European Standards (EN standards)

A basis of the Internal Market

Common standards applying throughout Europe have been a key theme in standardization for many years. They eliminate barriers to trade and complement European legislation. Thus, they form a basis of the Internal Market.

Today, around 90 percent of all ÖNORM standards originate at the European level (ÖNORM EN) and 30 percent of them are also International Standards (EN ISO).

But how are European Standards developed?

Development of a European Standard

The following organizations develop European Standards (ENs):

  • European Committee for Standardization (CEN),

  • European Committee for Electrotechnical Standardization (CENELEC),

  • European Telecommunications Standards Institute (ETSI).

Do you want to have an influence on the contents of European Standards? If so, participate in the competent national body (mirror committee).

This body delegates experts to European technical committees and working groups, decides on national comments on Draft European Standards and monitors the development of standards.

One of the objectives of European standardization is to take over International Standards (ISO) with as little changes as possible at the European level.

What happens if there are no relevant International Standards? CEN and ISO agreed that, in those cases, a standard is to be developed at either the international or European level. This is based on the principles laid down in the "Vienna Agreement" in order to avoid “duplication of efforts”.

Ultimately, a parallel voting procedure takes place and any document adopted is simultaneously recognized as an International as well as European Standard (EN ISO).

European Standards have to be taken over without any changes at the national level – in Austria as ÖNORM EN standards.

Development process

Step 1:

A European Standard is initiated by:

  • national standardizing organizations, such as Austrian Standards International,

  • European industry, technical, professional or scientific federations,

  • an international organization,

  • the European Commission, and/or,

  • the EFTA Secretariat (to support EU directives).

 

Step 2:

The project proposed has to be approved. A sufficient number of national standardization organizations have to be willing to co-operate. The financial resources for managing the secretariat need to be available.

If those requirements are met, CEN delegates the relevant work to the experts of a working group under a technical committee (CEN/TC).

Experts can be nominated both by the CEN/TC and national standardization organizations.

From the time when it is put in charge, the working group has three years for developing the standard. It is headed by a convenor and supported by a national standardization organization. The working language is English.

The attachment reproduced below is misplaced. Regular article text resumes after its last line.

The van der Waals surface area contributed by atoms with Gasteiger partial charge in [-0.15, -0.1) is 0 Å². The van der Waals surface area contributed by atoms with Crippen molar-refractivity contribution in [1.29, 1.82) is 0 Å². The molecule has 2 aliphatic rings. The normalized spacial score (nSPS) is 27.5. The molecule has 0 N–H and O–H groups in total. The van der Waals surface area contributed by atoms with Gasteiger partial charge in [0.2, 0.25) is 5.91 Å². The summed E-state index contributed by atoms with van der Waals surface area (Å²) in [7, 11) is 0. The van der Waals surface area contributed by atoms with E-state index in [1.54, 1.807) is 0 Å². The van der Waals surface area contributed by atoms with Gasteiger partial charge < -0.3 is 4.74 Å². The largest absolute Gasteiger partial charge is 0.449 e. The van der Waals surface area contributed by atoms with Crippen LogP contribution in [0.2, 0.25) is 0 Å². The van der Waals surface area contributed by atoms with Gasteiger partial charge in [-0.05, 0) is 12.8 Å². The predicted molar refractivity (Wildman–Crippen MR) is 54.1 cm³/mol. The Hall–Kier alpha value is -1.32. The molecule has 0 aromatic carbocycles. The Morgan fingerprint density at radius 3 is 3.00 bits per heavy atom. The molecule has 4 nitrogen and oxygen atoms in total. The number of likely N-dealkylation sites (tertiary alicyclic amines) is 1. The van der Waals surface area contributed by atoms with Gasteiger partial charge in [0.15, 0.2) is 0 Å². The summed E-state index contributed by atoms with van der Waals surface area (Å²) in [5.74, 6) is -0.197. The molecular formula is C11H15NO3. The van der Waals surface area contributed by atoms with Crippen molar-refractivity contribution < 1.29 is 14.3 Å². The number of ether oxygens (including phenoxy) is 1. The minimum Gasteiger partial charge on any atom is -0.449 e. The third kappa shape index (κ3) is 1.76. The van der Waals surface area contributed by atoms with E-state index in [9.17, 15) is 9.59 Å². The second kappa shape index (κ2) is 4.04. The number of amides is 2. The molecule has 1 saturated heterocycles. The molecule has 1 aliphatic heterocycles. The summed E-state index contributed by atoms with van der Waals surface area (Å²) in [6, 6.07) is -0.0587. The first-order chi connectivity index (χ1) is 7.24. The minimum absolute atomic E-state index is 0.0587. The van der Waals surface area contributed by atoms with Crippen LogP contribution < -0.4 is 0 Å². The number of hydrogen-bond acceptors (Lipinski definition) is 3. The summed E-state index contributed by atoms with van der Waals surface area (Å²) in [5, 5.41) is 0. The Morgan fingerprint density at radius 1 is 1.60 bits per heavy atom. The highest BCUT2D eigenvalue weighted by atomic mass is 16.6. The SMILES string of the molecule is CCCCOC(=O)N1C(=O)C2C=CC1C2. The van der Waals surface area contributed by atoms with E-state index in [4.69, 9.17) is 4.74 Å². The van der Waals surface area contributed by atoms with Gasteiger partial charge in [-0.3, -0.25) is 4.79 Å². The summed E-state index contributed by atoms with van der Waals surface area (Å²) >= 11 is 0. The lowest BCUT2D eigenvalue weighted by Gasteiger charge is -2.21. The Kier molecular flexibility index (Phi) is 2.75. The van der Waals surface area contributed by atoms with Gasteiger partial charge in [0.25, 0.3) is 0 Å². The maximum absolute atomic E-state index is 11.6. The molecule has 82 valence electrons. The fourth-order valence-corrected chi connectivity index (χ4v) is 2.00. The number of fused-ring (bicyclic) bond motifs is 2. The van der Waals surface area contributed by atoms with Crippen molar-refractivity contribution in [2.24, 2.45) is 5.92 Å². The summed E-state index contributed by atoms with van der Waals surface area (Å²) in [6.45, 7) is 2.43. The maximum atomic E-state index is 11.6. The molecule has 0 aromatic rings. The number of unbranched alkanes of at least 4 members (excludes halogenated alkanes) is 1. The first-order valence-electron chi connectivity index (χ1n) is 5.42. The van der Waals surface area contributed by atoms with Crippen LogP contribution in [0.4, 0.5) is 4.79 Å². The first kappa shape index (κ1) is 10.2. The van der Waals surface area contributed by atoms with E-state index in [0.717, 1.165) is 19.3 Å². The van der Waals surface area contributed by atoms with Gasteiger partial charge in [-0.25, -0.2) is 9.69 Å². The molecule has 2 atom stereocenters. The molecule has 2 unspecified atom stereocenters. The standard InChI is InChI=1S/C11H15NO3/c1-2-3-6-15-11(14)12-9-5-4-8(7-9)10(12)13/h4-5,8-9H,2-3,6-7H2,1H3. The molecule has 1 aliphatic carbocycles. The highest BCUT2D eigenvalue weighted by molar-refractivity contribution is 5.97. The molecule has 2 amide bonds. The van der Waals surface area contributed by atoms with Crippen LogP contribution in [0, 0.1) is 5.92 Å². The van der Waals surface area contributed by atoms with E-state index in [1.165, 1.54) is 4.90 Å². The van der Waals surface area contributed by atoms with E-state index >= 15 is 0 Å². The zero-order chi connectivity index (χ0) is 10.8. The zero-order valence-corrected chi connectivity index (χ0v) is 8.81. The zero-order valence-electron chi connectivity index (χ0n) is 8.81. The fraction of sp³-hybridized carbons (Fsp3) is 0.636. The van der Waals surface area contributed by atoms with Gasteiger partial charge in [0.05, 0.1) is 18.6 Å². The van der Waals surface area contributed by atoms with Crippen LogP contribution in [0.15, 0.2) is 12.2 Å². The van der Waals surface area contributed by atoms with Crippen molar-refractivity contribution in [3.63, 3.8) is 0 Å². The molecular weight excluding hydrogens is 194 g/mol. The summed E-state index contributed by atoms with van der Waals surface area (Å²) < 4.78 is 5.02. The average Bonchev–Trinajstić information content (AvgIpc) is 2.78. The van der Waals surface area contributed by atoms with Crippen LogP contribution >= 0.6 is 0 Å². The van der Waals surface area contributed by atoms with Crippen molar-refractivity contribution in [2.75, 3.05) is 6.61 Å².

When the working group has agreed on a Draft European Standard (prEN), a public inquiry is launched. For this purpose, the national standardization organizations arrange for the preparation of national comments within three months. How is this done? In Austria, Austrian Standards International publishes an “Entwurf ÖNORM EN” (draft ÖNORM EN) on which anybody can submit comments – directly to Austrian Standards International – within six weeks. Then these comments are discussed by the national mirror committee.

From comments to publication

The national comments agreed in this way are now submitted by the mirror committee.

If the future standard is intended to support EU directives, it is a mandated draft standard. In this case, recommendations are additionally requested from consultants at the European level. They check whether the essential requirements laid down in the EU directives and/or the mandate of the European Commission are fulfilled.

On the basis of the comments received, the CEN/TC concerned prepares the final draft. Within two months, the national standards organizations decide on the adoption of the EN in a weighted final vote.

At this stage, the contents cannot be modified anymore. For the adoption of the document, at least 71 percent of the weighted votes have to be positive. National standards organizations which do not cast their vote on the final draft are considered to abstain from voting.

It the vote is positive, the European Standard is automatically ratified in the English, French and German languages one month later.

After ratification, a European Standard has to be taken over as a national standard — in Austria as an ÖNORM EN – within six months. Conflicting national standards have to be withdrawn.

For mandated standards, CEN will ask the European Commission to publish the references in the Official Journal of the European Union.

CEN will verify periodically if a revision of an EN is necessary by surveying the relevant national bodies (mirror committees).